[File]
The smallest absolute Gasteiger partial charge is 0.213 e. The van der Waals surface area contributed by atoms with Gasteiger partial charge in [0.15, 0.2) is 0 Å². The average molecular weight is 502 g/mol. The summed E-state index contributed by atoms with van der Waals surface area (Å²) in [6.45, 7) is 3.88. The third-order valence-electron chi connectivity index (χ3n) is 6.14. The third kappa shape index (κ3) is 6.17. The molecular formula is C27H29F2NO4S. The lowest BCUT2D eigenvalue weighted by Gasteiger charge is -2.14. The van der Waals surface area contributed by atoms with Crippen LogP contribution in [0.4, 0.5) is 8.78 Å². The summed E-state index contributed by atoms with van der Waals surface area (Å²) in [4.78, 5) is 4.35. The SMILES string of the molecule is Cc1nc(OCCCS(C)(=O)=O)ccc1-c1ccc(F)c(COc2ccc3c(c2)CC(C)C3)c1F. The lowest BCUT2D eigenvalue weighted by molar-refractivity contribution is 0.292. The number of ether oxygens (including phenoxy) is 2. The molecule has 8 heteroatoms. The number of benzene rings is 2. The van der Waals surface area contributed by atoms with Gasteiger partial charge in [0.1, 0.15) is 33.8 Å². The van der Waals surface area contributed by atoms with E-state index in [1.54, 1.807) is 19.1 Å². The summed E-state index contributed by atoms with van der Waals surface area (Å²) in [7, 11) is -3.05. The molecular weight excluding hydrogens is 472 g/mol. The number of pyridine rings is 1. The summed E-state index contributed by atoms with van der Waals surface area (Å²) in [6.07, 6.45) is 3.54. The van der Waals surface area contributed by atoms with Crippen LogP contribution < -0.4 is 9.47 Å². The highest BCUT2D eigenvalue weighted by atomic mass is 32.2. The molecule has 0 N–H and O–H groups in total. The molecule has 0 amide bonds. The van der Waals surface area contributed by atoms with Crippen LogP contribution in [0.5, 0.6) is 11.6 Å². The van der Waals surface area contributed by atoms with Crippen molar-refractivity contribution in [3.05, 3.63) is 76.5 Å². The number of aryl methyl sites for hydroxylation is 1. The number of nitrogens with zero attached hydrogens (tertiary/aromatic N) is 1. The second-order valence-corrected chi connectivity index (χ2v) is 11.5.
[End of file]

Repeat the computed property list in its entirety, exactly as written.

The smallest absolute Gasteiger partial charge is 0.213 e. The van der Waals surface area contributed by atoms with Gasteiger partial charge in [0.15, 0.2) is 0 Å². The average molecular weight is 502 g/mol. The summed E-state index contributed by atoms with van der Waals surface area (Å²) in [6.45, 7) is 3.88. The third-order valence-electron chi connectivity index (χ3n) is 6.14. The third kappa shape index (κ3) is 6.17. The molecular formula is C27H29F2NO4S. The lowest BCUT2D eigenvalue weighted by Gasteiger charge is -2.14. The van der Waals surface area contributed by atoms with Crippen LogP contribution in [0.4, 0.5) is 8.78 Å². The summed E-state index contributed by atoms with van der Waals surface area (Å²) in [4.78, 5) is 4.35. The SMILES string of the molecule is Cc1nc(OCCCS(C)(=O)=O)ccc1-c1ccc(F)c(COc2ccc3c(c2)CC(C)C3)c1F. The lowest BCUT2D eigenvalue weighted by molar-refractivity contribution is 0.292. The number of ether oxygens (including phenoxy) is 2. The molecule has 8 heteroatoms. The number of benzene rings is 2. The van der Waals surface area contributed by atoms with Gasteiger partial charge in [0.1, 0.15) is 33.8 Å². The van der Waals surface area contributed by atoms with E-state index in [1.54, 1.807) is 19.1 Å². The summed E-state index contributed by atoms with van der Waals surface area (Å²) in [7, 11) is -3.05. The molecular weight excluding hydrogens is 472 g/mol. The number of pyridine rings is 1. The summed E-state index contributed by atoms with van der Waals surface area (Å²) in [6.07, 6.45) is 3.54. The van der Waals surface area contributed by atoms with Crippen LogP contribution < -0.4 is 9.47 Å². The highest BCUT2D eigenvalue weighted by atomic mass is 32.2. The molecule has 0 N–H and O–H groups in total. The molecule has 0 amide bonds. The van der Waals surface area contributed by atoms with Crippen LogP contribution in [0.5, 0.6) is 11.6 Å². The van der Waals surface area contributed by atoms with Crippen molar-refractivity contribution in [3.05, 3.63) is 76.5 Å². The number of aryl methyl sites for hydroxylation is 1. The number of nitrogens with zero attached hydrogens (tertiary/aromatic N) is 1. The second-order valence-corrected chi connectivity index (χ2v) is 11.5.